Human Trafficking: Are We Effectively Reaching Victims?

By Holly Smith — From her column in the Huffington Post

In two recent articles I addressed imagery in advocacy efforts against human trafficking. In the first article, I discussed negative effects from the overuse of images that portray violence in child sex trafficking. In the second article, I addressed the overwhelming objectification of victims. In my online research, I was surprised to find very few campaigns directed at victim outreach efforts.

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One such campaign from the National Human Trafficking Resource Center (NHTRC) uses an image on billboards to promote the NHTRC hotline to potential victims. The image depicts a female dressed promiscuously and leaning into a car window possibly engaging with a buyer of commercial sex. “I like it because it’s real,” says Tanya Street, a survivor of sex trafficking and Founder of Identifiable Me. I agree with Tanya — this image captures exactly what I looked like as a so-called “willing victim”, a term which I discuss in my book, Walking Prey: How America’s Youth are Vulnerable to Sex Slavery. I think this image would have resonated with me had I seen it in Atlantic City, N.J.

Read the rest of the article on the Huffington Post website

Congress: Please Remove Controversial Pieces From Human Trafficking Legislation

By Holly Smith — From her column in the Huffington Post

The Justice for Victims of Trafficking Act (JVTA) has recently stalled due to a provision which expands the Hyde Amendment — a rider that restricts federal funding for abortion and other health care services. The JVTA is one of three bills on which I testified last month in a Senate Judiciary Committee hearing; the other two being the Stop Exploitation Through Trafficking Act (SETTA) and the Runaway and Homeless Youth and Trafficking Prevention Act.

The SETTA and the JVTA both had bipartisan support and passed unanimously out of the Judiciary Committee. As I stated in my congressional testimony, had there been bills like these in 1992, I might have immediately been recognized by law enforcement as a victim of child sex trafficking, not a criminal.

When I was 14 years old, I was lured away from home by a man I had met at a local shopping mall in New Jersey. Within hours of leaving home, this man ordered and coerced me into prostitution in Atlantic City, NJ. The following night I was arrested by law enforcement and treated like a juvenile delinquent. Had there been a JVTA intact, perhaps I would have been assigned to a victim’s advocate to accompany me through the process of cooperating with and providing testimony to detectives.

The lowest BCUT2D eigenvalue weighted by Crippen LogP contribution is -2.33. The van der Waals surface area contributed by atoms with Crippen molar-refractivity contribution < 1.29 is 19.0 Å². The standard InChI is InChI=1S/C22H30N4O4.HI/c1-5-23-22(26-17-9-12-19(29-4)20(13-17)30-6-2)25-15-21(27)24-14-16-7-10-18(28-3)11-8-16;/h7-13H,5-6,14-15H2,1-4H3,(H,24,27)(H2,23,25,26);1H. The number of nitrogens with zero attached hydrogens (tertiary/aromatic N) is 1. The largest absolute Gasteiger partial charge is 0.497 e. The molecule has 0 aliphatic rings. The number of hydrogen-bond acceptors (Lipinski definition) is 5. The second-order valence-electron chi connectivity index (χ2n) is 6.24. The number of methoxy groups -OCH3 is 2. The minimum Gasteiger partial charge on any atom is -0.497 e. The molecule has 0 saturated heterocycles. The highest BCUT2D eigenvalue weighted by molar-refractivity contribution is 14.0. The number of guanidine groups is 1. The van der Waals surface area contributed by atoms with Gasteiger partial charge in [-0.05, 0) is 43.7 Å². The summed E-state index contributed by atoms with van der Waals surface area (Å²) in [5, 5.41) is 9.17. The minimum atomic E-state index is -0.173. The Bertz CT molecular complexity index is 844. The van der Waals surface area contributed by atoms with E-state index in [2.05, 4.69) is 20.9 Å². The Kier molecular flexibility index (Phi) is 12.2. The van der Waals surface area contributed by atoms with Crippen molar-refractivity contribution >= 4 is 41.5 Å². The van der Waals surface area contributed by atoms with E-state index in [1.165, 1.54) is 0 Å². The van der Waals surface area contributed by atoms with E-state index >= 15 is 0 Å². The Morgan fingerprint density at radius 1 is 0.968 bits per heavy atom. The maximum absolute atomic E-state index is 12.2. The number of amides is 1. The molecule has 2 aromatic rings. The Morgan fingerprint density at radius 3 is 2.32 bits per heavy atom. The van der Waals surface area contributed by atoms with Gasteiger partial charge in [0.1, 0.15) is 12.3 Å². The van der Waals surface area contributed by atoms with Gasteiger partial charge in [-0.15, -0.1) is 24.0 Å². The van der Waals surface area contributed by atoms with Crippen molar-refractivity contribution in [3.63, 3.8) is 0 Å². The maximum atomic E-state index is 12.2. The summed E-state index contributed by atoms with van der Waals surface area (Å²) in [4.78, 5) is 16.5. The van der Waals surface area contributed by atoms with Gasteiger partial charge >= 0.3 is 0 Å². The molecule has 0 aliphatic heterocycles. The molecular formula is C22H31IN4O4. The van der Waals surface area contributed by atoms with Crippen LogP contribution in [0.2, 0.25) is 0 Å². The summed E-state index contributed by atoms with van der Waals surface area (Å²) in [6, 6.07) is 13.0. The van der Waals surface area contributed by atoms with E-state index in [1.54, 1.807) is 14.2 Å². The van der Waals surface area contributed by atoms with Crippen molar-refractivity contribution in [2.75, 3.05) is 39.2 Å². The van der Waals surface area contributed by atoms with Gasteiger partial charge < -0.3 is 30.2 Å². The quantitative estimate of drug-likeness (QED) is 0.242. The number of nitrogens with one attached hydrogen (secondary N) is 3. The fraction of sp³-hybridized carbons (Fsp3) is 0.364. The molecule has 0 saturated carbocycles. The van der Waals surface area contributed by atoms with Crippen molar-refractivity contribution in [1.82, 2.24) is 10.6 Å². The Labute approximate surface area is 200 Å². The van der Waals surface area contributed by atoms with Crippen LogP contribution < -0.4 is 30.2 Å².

Read the rest of the article on the Huffington Post website

Human Trafficking in the United States: Protecting the Victims, Congressional Testimony

Photo of Nikolaos Al-Khadra taken by Amy Green, Survivors Consultation Network

Last week, I had the honor of speaking before the U.S. Senate Judiciary Committee on behalf of two bills addressing human trafficking: the Justice for Victims of Trafficking Act and the Stop Exploitation Through Trafficking Act. I was able to share my personal story and stress the need for laws that better protect victims of human trafficking. As I state in my testimony, had these bills been passed before 1992 perhaps law enforcement would have immediately recognized that I was a victim, not a criminal. Perhaps funds from the proposed Domestic Trafficking Victims’ Fund could have enabled me to immediately enter effective aftercare treatment and remain there until I fully understood that what had happened to me was not my fault. Perhaps my healing process could have been easier, faster. And perhaps my family and I could have had an easier transition. Even though these protections weren’t available to me, they can be made available to victims today. With effective and well-informed legislation and services, victims can heal, overcome, and achieve their greatest dreams and highest potential.

Without effective support and services in place, however, it may be difficult for victims to move forward. Child victims may return to exploitative situations or they may be returned to abusive or neglectful situations from which they had originally run. While youth may escape juvenile detention, they might not escape continued abuse or sexual exploitation. This is particularly true in states implementing safe harbor protections where law enforcement cannot adequately respond without well-resourced service providers trained to work with child victims of commercial sexual exploitation. This is why I encourage legislators to include provisions that authorize resources for services for all victims of human trafficking and child exploitation – girls, boys, men, and women.

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